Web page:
Experts advise authorities and the local public to act quickly to address the issues related to lake restoration, management, and conservation.
The iconic Dal Lake in Srinagar, which is also a major tourist attraction, has recently been in the news for the wrong reasons. Hundreds of fish recently washed ashore and were found dead, signaling the presence of non-native species or increased pollution that has adversely affected the lake ecosystem.
Last week, the death of thousands of fish in the world-famous Iconic Dal Lake in Kashmir Valley led to an outcry, with authorities calling it an “Annual Affair,” while the experts mainly highlighted “growing pollution” as one of the reasons for the death, apart from supporting the “thermal stratification” theory.
The nodal agency mandated to clean the water body—Dal Lake, Jammu, and Kashmir Lakes Conservation and Management Authority stated that their scientific wings have made an initial examination to ascertain the cause of fish mortality, saying the deaths have caused due to “thermal stratification” – a change in the temperature at different depths of the lake.
Ecology and Hydrology of Dal Lake
According to a 2022 study, the lake has been affected to a calamitous extent in terms of both ecology and hydrology. The study mentions that Dal Lake has already shown the impacts of warming temperatures, variation in hydrological regime, excessive nutrient load, and invasion of non-native species.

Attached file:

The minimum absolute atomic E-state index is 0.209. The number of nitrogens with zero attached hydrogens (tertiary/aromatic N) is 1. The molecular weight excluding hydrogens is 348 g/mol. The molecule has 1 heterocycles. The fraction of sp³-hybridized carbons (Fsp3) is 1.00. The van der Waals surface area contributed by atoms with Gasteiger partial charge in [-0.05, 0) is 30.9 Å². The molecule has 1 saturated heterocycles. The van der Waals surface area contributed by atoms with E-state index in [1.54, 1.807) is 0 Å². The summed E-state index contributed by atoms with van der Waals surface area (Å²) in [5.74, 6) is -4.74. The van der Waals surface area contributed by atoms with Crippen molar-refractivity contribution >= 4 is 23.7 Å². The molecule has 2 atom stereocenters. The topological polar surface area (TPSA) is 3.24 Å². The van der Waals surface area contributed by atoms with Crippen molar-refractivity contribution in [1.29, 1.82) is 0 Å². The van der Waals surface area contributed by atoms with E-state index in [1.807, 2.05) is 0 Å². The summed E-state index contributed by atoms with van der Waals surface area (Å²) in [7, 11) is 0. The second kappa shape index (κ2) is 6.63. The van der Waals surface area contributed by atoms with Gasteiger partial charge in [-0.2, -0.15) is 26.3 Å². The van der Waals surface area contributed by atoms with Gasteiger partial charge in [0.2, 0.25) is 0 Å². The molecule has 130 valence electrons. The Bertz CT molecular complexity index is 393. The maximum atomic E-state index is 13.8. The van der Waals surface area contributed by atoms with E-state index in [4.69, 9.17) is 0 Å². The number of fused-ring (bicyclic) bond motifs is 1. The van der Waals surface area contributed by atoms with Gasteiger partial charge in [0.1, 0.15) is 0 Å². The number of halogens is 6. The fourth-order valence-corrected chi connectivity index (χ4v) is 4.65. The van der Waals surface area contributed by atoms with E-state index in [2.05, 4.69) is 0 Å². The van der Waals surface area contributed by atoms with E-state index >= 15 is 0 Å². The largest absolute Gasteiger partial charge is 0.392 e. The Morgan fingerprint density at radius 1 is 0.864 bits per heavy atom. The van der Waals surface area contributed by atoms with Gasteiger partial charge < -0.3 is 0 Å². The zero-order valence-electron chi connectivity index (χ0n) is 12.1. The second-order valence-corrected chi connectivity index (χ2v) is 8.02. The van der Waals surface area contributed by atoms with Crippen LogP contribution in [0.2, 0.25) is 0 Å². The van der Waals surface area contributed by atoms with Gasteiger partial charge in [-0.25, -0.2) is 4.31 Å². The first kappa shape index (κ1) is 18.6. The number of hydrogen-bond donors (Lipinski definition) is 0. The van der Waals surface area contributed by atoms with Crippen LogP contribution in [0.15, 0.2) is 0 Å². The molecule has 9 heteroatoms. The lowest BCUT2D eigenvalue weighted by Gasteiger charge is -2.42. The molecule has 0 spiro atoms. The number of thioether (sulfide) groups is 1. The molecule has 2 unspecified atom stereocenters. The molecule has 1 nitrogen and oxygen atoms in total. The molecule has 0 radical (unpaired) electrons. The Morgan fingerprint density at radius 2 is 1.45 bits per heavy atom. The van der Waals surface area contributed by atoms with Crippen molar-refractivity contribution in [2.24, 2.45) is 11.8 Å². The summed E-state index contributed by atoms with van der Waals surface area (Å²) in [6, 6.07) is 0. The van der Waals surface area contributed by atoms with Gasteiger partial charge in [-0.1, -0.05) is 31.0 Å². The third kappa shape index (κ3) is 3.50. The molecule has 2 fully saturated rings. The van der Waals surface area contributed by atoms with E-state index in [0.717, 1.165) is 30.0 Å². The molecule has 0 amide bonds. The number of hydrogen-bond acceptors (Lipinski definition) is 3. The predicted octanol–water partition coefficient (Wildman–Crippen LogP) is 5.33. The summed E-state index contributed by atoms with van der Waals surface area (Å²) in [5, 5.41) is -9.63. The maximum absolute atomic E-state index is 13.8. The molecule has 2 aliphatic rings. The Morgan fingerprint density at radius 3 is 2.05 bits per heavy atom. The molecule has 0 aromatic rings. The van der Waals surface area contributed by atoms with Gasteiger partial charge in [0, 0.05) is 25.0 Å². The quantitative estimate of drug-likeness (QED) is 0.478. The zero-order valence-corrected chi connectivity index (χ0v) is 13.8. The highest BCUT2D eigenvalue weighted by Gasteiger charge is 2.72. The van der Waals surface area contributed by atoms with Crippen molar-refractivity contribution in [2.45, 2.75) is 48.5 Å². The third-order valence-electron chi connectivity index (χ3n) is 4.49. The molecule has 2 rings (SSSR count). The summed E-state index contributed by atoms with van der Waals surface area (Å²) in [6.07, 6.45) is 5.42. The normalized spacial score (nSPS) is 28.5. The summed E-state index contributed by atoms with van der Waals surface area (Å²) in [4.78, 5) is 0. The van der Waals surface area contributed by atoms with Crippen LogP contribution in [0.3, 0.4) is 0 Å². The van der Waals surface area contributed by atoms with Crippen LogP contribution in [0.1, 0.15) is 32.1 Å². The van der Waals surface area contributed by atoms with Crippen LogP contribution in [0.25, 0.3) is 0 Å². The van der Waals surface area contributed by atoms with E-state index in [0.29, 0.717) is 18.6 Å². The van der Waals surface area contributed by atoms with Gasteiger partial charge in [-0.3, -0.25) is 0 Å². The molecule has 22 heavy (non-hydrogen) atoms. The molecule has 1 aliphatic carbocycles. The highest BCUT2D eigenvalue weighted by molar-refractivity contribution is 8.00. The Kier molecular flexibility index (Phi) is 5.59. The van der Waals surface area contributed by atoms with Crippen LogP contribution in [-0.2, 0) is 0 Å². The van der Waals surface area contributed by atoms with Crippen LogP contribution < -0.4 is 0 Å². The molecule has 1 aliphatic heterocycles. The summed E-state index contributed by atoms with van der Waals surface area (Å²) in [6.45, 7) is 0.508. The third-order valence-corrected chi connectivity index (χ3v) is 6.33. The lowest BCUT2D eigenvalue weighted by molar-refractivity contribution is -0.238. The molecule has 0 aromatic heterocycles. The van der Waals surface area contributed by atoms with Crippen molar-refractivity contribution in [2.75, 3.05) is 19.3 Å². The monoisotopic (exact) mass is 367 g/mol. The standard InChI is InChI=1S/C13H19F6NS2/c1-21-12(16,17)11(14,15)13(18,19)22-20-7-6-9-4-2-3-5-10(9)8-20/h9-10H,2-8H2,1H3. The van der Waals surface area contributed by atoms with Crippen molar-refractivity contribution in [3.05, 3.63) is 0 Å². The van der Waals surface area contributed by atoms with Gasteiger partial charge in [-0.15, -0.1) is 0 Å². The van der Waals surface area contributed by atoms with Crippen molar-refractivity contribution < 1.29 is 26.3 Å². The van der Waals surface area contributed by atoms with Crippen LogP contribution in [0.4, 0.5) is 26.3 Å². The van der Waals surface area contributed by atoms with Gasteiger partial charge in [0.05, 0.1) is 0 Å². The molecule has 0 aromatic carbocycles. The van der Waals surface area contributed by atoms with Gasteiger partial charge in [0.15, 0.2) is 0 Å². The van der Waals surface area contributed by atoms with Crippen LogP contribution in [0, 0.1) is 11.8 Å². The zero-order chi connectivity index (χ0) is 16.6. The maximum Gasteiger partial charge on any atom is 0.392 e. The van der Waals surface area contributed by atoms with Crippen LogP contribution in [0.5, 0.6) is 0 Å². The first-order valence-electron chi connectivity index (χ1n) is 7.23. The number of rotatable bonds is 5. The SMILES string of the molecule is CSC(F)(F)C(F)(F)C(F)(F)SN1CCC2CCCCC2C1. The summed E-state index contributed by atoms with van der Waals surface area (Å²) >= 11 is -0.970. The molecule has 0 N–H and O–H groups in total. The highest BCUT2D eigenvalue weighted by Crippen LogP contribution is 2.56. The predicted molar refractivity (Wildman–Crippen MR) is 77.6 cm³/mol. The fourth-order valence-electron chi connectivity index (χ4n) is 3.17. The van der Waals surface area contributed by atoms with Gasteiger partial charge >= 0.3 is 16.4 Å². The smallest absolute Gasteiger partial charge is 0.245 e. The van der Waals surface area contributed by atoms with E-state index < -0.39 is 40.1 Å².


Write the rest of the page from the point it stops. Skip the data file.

‘Discharge of untreated sewage from several points and non-point sources has completely deteriorated the water quality of the lake. The impact has been exacerbated by deforestation, grazing, agriculture, and changes in land use and land cover patterns in the lake catchment. These activities have increased the sediment and nutrient loads in the lake waters, causing a loss of water quality. In addition, large-scale encroachment and discharge of human wastes from houseboats have led to severe weed infestation of the lake’, states the study.